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9 Top Tips for Packing Fragile Dining Items by Fullerton Movers

fullerton-movers-packingWhen you’re ready to move, you’re probably dreading the prospect of packing. In fact, packing is the least fun part of moving for many people. This is especially true if you’re hiring Fullerton movers to do all the heavy lifting later!

But when it comes to packing, the worst part is often figuring out how to properly pack your fragile kitchen and dining items. Serving dishes, plates, and glasses are often the most breakable things in the house. And they may also be among the most sentimental.

But with this handy guide to packing your fragile items, you don’t have to be afraid to get started. Here are great tips from Fullerton moving companies about how to pack your dishes, glasses, and other dining items:

1. Ask about insurance policies

Before you start packing, be sure to check with your Fullerton movers about whether or not they’ll insure the items that you DIY pack. Many moving companies offer one type of insurance coverage for boxes you’ve packed, and another type for boxes they’ve packed. If you have very fragile or sentimental items, it may be better to let the pros pack them so you get the most comprehensive possible insurance.

 

2. Upgrade your moving boxes

Any old moving boxes – or even trash bags – will do for clothes, linens, and many other lightweight, non-breakable options. But this isn’t the case when it comes to your dishes and glasses. In this case, you’ll want to purchase high-quality, heavy-duty moving boxes. They’re made from heavier weight cardboard that helps absorb the impacts during moving. This makes the items packed in these boxes less likely to break during the move.

3. Prepare the boxes right

Again, when it comes to lightweight, non-breakable items, you don’t have to worry too much about preparing a box. With heavier, more fragile items, you do. Start by taping the bottom of each box in an X shape, so that it’s properly reinforced. Then, put crumpled-up paper on the bottom of each box for even more padding where it matters most.

3. Use good packing paper

Some of the cheapest and most readily available packing paper is newspaper – especially if you can bum used newspapers from your friends and neighbors. You will, after all, need loads of packing paper. Unfortunately, newsprint can rub ink off onto your items, which can be a pain.

If you don’t want to mess with ink all over your glasses, buy unprinted paper for packing. It looks a lot like newspaper, and has the same smooth, flexible feel. But it won’t rub ink off on your glasses and dishes. And you can always use a combination of the two so you can meet your needs and your budget best.

4. Listen to each box

The best way to know if a glass, for instance, is wrapped properly is to listen when you place it in the box. If you hear a glass clink or a ceramic dish thud against another hard surface, you don’t have enough padding between those surfaces. It’s time to add more padding or another layer of wrapping.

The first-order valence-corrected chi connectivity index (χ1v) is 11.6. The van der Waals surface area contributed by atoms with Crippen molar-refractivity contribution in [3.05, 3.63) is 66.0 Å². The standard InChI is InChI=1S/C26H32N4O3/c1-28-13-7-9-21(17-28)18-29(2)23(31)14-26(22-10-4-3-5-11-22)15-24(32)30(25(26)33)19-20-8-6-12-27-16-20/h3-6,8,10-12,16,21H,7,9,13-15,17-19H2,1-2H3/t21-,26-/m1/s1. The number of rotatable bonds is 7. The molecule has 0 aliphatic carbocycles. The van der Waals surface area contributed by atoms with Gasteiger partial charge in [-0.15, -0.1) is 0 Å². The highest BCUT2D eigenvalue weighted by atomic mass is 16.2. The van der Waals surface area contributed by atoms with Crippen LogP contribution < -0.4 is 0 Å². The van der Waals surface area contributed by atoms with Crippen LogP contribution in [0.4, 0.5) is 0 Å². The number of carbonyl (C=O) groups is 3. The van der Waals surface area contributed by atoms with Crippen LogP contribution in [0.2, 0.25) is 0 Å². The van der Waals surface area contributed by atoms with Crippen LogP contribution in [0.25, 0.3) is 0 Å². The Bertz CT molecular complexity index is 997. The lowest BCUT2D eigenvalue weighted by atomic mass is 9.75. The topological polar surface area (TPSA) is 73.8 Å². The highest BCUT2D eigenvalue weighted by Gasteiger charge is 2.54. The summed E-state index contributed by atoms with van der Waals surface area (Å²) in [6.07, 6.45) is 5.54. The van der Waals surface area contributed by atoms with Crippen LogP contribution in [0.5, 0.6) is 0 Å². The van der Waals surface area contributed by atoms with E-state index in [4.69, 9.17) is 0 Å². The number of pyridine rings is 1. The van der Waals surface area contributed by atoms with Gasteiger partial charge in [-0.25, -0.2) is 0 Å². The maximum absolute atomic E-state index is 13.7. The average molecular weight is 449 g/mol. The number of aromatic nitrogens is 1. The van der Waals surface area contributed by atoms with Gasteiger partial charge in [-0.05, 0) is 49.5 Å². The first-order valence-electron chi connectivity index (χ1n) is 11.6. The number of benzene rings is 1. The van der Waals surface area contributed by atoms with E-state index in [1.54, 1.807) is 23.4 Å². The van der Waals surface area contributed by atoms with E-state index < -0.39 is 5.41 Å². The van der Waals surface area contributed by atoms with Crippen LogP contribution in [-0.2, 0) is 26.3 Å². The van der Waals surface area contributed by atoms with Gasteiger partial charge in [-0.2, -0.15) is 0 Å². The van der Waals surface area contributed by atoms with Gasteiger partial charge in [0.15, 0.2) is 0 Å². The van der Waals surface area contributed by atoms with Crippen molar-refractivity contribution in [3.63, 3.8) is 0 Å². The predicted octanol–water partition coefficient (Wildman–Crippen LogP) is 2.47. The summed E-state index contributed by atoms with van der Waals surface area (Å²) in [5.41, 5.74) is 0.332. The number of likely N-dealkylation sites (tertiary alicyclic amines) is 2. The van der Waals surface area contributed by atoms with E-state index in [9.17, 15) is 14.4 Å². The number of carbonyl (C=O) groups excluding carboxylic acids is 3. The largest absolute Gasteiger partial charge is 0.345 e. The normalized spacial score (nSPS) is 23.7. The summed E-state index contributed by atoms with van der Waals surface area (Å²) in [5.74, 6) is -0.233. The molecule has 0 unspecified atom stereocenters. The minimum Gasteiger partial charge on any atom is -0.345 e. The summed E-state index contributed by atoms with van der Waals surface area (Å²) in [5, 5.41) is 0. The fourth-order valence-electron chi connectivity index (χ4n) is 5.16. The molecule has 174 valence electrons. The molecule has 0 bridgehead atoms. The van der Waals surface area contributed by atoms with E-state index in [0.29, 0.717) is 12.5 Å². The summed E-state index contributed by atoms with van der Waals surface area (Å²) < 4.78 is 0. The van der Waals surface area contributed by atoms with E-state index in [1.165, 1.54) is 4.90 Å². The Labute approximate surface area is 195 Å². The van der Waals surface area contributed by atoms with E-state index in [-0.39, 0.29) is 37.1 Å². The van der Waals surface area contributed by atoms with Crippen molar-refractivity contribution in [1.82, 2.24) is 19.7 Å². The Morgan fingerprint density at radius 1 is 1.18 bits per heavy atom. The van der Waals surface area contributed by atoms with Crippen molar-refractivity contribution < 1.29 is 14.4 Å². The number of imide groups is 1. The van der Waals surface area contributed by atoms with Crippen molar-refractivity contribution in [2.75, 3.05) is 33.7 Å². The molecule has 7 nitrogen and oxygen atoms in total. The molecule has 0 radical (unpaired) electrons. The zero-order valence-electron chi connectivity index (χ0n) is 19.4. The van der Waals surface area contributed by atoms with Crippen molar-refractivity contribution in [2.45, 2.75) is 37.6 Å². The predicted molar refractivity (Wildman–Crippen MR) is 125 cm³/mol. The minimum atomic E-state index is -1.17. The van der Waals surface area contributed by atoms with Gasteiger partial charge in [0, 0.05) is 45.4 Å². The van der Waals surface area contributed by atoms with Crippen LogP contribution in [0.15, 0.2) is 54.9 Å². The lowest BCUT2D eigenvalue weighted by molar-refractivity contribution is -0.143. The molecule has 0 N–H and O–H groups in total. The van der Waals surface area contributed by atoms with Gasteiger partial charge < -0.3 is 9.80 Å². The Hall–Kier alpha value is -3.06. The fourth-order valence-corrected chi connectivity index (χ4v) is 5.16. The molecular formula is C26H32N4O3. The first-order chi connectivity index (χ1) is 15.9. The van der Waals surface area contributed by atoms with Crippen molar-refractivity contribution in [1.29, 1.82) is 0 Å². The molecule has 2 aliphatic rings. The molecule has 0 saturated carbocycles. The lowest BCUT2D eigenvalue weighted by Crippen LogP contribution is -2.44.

When you get done packing a box, shake it gently from side to side. Again, if you can hear clinks or thuds, you need to add more padding to the box. The goal is to be sure nothing moves inside the box, even when the box is on a bumpy right with Fullerton moving companies.

5. Fill in all the gaps

In order to ensure that nothing moves in a given box, you need to stuff every possible space with either small items (paper-wrapped shot glasses are a great option for filling up space!) or crumpled up paper. You can also use packing peanuts, but they’re messy and more expensive than paper.

6. Wrap items separately

When you’re packing bowls, glasses, and other smaller, fragile items, wrap each item separately. Start by stuffing a corner of the packing paper into the inside of the bowl or glass. Then, start wrapping the paper around the glass or bowl. Larger glasses and bowls might need multiple wrappings of paper, but often, one will be enough.

7. Make a tower of the plates

Rather than wrapping all your plates separately, buy some thick paper plates. Then, make a tower inside a box of alternating porcelain or ceramic plates and paper plates. The plates will be perfectly-sized to pad the dinnerware, and it’ll be easier to pack the plates this way.

8. Keep the heavier stuff on the bottom

When you’re planning how to pack each box, start with the heaviest, heaviest-duty items on the bottom of each box. Then, work your way up to lighter-weight items. Don’t over-pack any one box so that it’s too heavy to comfortably pick up, either. Your Fullerton movers definitely wouldn’t be happy about that! Starting with the heavier items on the bottom means the box will naturally stay upright, and the lighter items won’t be crushed.